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So I'm trying to understand why we can use expansions of Maclaurin series in this form.

If I try to convert the following into a Maclaurin Series $$f(x) = x^3 \cos(x^2)$$ Using the following: $$\cos(x) = \sum_{n=0}^{\infty} \frac{(-1)^n x^{2n}}{(2n)!}$$ I get $$x^3 \cos(x^2) = \sum_{n=0}^{\infty} \frac{(-1)^n x^{4n+3}}{(2n)!}$$

Why can we plug in $(x^2)$ in in the place of $\cos(x)$? Isn't there a chain rule to consider, since the Maclaurin/Taylor Series have something to do with derivatives? Why is it that we can just plug in $x^2$ and it still works?

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    $\begingroup$ The chain rule aspect is already taken care of here as well, because term $n$ is no longer from taking $n$ derivatives. Think of it this way: $\cos(z)$, regardless of what $z$ is, is $\sum_{n=0}^\infty \frac{(-1)^n z^{2n}}{(2n)!}$. Then you just take $z=x^2$. $\endgroup$
    – Ian
    Mar 6, 2021 at 18:00
  • $\begingroup$ As long as the thing you're plugging in lies in the domain of the function, and within the domain of convergence of the series, then you can plug it in. This is literally what the domain of a function means. Take a look at this answer for a much more lengthy and elaborate explanation $\endgroup$
    – peek-a-boo
    Mar 6, 2021 at 18:01
  • $\begingroup$ You can make the substitution because of the uniqueness of the Maclaurin series. $\endgroup$
    – Bernard
    Mar 6, 2021 at 18:55

2 Answers 2

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Since it is true that, for any real number $x$, you have$$\cos(x)=1-\frac{x^2}{2!}+\frac{x^4}{4!}-\cdots,$$then, in particular, if $x\in\Bbb R$, then you also have $x^2\in\Bbb R$, and therefore\begin{align}\cos(x^2)&=1-\frac{(x^2)^2}{2!}+\frac{(x^2)^4}{4!}-\cdots\\&=1-\frac{x^4}{2!}+\frac{x^8}{4!}-\cdots\end{align}And now you multiply both sides of this equality by $x^3$, in order to get that$$x^3\cos(x^2)=x^3-\frac{x^7}{2!}+\frac{x^{11}}{4!}-\cdots.$$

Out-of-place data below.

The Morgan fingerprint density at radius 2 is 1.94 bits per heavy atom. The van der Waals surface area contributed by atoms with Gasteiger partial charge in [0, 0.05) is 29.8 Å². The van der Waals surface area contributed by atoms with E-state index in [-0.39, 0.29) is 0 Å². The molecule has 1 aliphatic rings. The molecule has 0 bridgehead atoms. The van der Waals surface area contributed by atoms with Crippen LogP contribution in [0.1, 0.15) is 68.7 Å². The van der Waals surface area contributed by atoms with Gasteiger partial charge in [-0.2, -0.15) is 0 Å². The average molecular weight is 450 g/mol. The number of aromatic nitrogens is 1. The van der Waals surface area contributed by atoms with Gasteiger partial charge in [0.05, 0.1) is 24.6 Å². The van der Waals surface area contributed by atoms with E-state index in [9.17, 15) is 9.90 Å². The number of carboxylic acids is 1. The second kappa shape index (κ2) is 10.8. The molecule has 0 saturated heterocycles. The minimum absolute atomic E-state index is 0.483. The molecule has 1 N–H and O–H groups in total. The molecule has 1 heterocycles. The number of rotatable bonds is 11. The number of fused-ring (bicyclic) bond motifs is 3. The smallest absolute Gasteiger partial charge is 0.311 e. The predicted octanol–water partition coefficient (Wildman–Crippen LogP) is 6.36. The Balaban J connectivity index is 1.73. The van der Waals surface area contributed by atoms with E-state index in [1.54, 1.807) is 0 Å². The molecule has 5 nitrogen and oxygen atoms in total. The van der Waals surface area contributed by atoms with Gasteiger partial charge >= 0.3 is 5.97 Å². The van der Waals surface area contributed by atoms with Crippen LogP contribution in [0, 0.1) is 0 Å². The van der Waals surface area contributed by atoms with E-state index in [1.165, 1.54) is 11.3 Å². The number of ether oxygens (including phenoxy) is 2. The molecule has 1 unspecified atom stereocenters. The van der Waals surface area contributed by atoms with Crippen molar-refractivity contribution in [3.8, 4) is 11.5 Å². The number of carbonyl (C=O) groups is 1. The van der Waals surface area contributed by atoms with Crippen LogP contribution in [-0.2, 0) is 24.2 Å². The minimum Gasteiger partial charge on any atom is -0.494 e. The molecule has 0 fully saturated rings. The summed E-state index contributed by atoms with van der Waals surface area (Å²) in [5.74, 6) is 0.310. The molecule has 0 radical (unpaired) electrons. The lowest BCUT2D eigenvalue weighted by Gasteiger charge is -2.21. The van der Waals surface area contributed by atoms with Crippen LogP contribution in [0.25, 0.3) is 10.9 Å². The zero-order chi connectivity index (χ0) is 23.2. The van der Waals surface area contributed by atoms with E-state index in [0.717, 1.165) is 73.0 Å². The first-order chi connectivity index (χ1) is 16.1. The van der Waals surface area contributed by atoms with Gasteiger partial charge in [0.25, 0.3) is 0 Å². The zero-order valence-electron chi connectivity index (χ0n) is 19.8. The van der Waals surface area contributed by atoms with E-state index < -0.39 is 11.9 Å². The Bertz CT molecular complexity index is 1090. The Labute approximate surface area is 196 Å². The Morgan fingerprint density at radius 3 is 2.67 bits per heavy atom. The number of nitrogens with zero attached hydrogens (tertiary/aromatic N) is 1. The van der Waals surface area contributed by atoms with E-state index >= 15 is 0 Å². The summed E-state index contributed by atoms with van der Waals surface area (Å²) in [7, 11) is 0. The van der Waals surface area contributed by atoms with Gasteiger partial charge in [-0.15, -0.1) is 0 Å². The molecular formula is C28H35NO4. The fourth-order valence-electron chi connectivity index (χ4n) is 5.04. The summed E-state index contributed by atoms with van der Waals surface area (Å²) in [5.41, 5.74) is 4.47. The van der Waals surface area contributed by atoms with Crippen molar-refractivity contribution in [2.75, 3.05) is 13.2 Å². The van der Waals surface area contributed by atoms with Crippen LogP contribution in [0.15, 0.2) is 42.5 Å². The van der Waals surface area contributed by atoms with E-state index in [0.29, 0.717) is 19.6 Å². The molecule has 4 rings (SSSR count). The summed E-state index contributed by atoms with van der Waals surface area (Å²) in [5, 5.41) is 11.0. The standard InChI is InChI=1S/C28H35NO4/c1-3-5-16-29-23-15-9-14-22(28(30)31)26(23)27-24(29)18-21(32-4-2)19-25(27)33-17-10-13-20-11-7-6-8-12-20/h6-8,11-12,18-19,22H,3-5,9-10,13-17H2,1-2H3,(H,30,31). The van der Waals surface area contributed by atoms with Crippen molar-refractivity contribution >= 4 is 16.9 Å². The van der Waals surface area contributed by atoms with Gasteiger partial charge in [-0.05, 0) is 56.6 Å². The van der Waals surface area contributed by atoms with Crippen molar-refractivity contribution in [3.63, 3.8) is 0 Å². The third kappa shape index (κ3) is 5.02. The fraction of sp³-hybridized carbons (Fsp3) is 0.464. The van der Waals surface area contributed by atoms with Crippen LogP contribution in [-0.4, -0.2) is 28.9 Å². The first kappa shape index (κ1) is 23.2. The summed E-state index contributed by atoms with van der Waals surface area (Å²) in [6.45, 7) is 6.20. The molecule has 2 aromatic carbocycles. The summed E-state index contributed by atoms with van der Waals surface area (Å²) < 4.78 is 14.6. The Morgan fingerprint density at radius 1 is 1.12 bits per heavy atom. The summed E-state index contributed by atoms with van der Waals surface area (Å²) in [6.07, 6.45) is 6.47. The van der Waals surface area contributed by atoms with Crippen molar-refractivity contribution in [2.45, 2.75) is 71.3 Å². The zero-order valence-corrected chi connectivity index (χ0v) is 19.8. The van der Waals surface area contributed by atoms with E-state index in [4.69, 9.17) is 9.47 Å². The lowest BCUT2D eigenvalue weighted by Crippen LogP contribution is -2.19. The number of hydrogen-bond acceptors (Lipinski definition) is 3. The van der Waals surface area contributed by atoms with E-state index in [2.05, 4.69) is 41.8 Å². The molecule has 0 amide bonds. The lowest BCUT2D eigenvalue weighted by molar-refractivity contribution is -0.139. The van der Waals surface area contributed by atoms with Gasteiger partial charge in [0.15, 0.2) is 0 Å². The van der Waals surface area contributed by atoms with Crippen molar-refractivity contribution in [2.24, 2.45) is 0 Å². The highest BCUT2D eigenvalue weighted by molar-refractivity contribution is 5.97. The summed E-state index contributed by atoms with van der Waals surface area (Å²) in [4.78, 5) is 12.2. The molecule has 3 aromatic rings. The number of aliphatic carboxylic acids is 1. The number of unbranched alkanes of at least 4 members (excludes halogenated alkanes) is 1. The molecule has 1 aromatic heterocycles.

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    $\begingroup$ +1 Worth noting: at the end we have a power series that converges to $x^3\cos(x^2)$. Such a series is unique, therefore this series must equal the Maclaurin series for $x^3\cos(x^2)$ (as defined using derivatives at $0$.) $\endgroup$
    – 2'5 9'2
    Mar 6, 2021 at 18:31
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It turns out that inside their respective radii of convergence you can manipulate power series "like polynomials". That isn't too hard to prove, makes a nice exercise. In your case the power series are $x^3$ (clearly everywhere convergent) and the Maclaurin series for $\cos x$, also everywhere convergent. Thus the resulting series is everywhere convergent, and as power series are unique, is the (Maclaurin) power series of the function in question.

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